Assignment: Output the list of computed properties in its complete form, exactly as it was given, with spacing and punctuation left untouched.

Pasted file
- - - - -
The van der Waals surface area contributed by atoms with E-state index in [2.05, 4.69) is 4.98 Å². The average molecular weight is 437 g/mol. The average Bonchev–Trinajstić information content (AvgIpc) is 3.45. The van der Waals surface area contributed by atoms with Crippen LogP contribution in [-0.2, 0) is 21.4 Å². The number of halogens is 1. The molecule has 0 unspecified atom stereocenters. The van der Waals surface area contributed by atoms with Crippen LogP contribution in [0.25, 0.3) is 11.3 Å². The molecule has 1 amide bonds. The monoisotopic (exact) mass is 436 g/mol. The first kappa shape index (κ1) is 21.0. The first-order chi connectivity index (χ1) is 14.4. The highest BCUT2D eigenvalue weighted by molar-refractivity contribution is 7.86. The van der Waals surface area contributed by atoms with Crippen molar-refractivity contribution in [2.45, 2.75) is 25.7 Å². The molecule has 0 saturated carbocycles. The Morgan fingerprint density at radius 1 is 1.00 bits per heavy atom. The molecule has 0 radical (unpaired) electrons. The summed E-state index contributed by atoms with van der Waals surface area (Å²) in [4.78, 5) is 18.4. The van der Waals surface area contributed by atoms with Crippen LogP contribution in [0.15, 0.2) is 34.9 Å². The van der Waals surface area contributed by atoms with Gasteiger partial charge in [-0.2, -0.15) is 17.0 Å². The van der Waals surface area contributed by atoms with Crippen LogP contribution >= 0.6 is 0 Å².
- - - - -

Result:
The van der Waals surface area contributed by atoms with E-state index in [2.05, 4.69) is 4.98 Å². The average molecular weight is 437 g/mol. The average Bonchev–Trinajstić information content (AvgIpc) is 3.45. The van der Waals surface area contributed by atoms with Crippen LogP contribution in [-0.2, 0) is 21.4 Å². The number of halogens is 1. The molecule has 0 unspecified atom stereocenters. The van der Waals surface area contributed by atoms with Crippen LogP contribution in [0.25, 0.3) is 11.3 Å². The molecule has 1 amide bonds. The monoisotopic (exact) mass is 436 g/mol. The first kappa shape index (κ1) is 21.0. The first-order chi connectivity index (χ1) is 14.4. The highest BCUT2D eigenvalue weighted by molar-refractivity contribution is 7.86. The van der Waals surface area contributed by atoms with Crippen molar-refractivity contribution in [2.45, 2.75) is 25.7 Å². The molecule has 0 saturated carbocycles. The Morgan fingerprint density at radius 1 is 1.00 bits per heavy atom. The molecule has 0 radical (unpaired) electrons. The summed E-state index contributed by atoms with van der Waals surface area (Å²) in [4.78, 5) is 18.4. The van der Waals surface area contributed by atoms with Crippen LogP contribution in [0.15, 0.2) is 34.9 Å². The van der Waals surface area contributed by atoms with Gasteiger partial charge in [-0.2, -0.15) is 17.0 Å². The van der Waals surface area contributed by atoms with Crippen LogP contribution >= 0.6 is 0 Å².